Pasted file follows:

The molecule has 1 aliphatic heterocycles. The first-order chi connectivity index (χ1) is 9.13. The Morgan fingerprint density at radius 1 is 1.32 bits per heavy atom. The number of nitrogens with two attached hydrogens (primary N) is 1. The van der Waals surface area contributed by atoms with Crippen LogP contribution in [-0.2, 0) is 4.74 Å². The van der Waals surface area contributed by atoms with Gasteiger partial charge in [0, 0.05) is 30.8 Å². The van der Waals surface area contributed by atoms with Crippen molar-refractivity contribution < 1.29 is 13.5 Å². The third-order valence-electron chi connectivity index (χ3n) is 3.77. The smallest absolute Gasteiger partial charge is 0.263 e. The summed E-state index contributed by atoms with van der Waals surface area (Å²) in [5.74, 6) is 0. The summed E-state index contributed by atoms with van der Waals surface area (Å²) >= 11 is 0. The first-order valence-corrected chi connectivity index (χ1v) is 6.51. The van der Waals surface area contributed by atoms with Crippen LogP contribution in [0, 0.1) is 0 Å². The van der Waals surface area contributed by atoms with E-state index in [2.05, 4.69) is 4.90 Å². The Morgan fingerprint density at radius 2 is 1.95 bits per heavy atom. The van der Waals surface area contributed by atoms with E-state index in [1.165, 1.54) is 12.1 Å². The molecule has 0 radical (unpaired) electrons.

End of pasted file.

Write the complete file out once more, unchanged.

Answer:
The molecule has 1 aliphatic heterocycles. The first-order chi connectivity index (χ1) is 9.13. The Morgan fingerprint density at radius 1 is 1.32 bits per heavy atom. The number of nitrogens with two attached hydrogens (primary N) is 1. The van der Waals surface area contributed by atoms with Crippen LogP contribution in [-0.2, 0) is 4.74 Å². The van der Waals surface area contributed by atoms with Gasteiger partial charge in [0, 0.05) is 30.8 Å². The van der Waals surface area contributed by atoms with Crippen molar-refractivity contribution < 1.29 is 13.5 Å². The third-order valence-electron chi connectivity index (χ3n) is 3.77. The smallest absolute Gasteiger partial charge is 0.263 e. The summed E-state index contributed by atoms with van der Waals surface area (Å²) in [5.74, 6) is 0. The summed E-state index contributed by atoms with van der Waals surface area (Å²) >= 11 is 0. The first-order valence-corrected chi connectivity index (χ1v) is 6.51. The van der Waals surface area contributed by atoms with Crippen LogP contribution in [0, 0.1) is 0 Å². The van der Waals surface area contributed by atoms with E-state index in [2.05, 4.69) is 4.90 Å². The Morgan fingerprint density at radius 2 is 1.95 bits per heavy atom. The van der Waals surface area contributed by atoms with E-state index in [1.165, 1.54) is 12.1 Å². The molecule has 0 radical (unpaired) electrons.